How Bundled Payments Affect Physicians
How Bundled Payments Affect Physicians
Physicians at Nashville's Vanderbilt University Medical Center are encountering a new type of reimbursement model. In January, CMS selected the institution to participate in the Medicare Bundled Payments for Care Improvement initiative, in which participants receive one predetermined payment "bundle" for all the services associated with a particular episode of care, such as a hip or knee replacement. Vanderbilt elected to participate in Model 2 of four payment models in the Medicare initiative — meaning the health system will keep the savings if it manages to keep the costs of a particular episode of care below the predetermined bundled amount, and it will pay the difference if it does not.
Edward Marx, Vanderbilt's director of strategic analytics, says the institution's decision to participate in the inititiative was driven, in part, by the fact that it viewed bundled payments as a way to begin transitioning toward broader value-based reimbursement models. "With bundled payments we're not at population health but we're at the step before that," says Marx. "You're taking control of patients for a certain length of time and you're going to manage their condition, or their surgery, or whatever it is, and coordinate all their care."
Vanderbilt is not alone in viewing bundled payments as a way to begin transitioning from traditional fee-for-service reimbursement. More than 450 organizations are participating in the Medicare initiative, and private payers are offering similar programs. But uncertainty remains among physicians regarding what bundling is, how it works, and how it will affect them. To help clear up the confusion, we asked experts to weigh in. Here's how they say bundled payments are developing and how you can navigate the changing landscape.
What it is
The concept of bundled payments may sound familiar. Payment bundling has actually existed for decades. Surgeons, for instance, often receive one payment for surgery, as well as all associated pre- and post-op visits. What's different now is that many of the emerging bundled payment initiatives are broader, says Peter Hussey, a policy researcher at the RAND Corporation, a nonprofit research think tank, and a professor at the Pardee RAND Graduate School. "The way it's changing now is the bundles are getting bigger and they're expanding to include longer periods of time and also multiple providers in a lot of instances, which make them a lot more complex, but also, potentially, can increase coordination across providers over time," says Hussey.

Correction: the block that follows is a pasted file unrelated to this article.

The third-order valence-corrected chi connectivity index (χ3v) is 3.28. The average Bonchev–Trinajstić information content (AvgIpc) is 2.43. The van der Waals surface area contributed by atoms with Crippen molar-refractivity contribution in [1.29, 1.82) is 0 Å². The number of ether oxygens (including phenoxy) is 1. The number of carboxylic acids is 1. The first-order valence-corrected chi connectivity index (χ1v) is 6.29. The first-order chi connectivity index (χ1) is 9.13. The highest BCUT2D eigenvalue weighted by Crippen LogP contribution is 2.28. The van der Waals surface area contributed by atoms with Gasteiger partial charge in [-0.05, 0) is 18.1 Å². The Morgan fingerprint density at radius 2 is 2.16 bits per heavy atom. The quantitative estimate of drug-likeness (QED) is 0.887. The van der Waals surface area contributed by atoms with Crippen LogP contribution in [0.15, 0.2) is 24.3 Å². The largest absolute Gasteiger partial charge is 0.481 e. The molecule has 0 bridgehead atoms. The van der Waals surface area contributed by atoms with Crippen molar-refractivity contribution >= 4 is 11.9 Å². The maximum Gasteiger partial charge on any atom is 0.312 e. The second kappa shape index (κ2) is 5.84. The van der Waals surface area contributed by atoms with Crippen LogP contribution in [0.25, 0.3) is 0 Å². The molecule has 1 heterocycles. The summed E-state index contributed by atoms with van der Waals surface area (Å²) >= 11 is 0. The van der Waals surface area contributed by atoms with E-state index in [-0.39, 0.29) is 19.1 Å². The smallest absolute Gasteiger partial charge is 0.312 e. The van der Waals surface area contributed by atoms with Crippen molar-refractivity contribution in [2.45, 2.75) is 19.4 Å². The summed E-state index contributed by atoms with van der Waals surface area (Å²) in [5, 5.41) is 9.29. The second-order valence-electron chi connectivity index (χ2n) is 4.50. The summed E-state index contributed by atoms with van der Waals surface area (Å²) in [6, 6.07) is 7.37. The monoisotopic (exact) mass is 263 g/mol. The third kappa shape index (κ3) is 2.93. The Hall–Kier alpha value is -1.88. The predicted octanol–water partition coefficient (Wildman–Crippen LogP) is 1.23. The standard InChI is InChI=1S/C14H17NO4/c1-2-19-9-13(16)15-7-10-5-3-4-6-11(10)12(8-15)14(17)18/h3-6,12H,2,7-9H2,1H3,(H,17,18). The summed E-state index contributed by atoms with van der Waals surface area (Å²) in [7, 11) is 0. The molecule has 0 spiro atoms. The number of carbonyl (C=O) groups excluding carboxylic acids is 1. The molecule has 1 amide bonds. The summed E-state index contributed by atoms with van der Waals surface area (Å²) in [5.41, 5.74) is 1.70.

The increasing complexity of bundled payments and the increasing number of payers offering new bundling opportunities makes it difficult to provide a universal definition of a bundled payment. The services included in a bundle, for instance, might vary depending on the participating payer and provider. For instance, bundled payment for a knee replacement might include the inpatient stay; the services provided by the surgeon, anesthesiologist, and other providers; and post-acute care. While another payer might include only a few of those services.
How it works
Often, the bundled payment offered by a payer is a few percentage points smaller than the sum of all the payments if doled out individually, says Rob Lazerow, practice manager for the research and insights division at global consulting firm The Advisory Board Company. "That confers some type of risk or creates some type of risk that someone has to bear," says Lazerow, who is based in Washington, D.C., adding that hospitals often take on that risk to encourage physician involvement in bundled payments — at least at first.
In Vanderbilt's payment model, CMS is paying for services typically bundled together according to the current fee-for-service schedule. After the episode of care is concluded, CMS compares the total amount of payments to the predetermined bundled amount. If the total amount paid to providers exceeds the bundle, providers pay the difference to CMS. Vanderbilt, however, is ensuring that individual providers don't have to worry about that financial risk because it views bundled payments as a "learning experience," says Marx. "We own the risk. So if it becomes more expensive, the institution as a whole is going to be the one who is saying, 'Hey, we're footing the bill.'"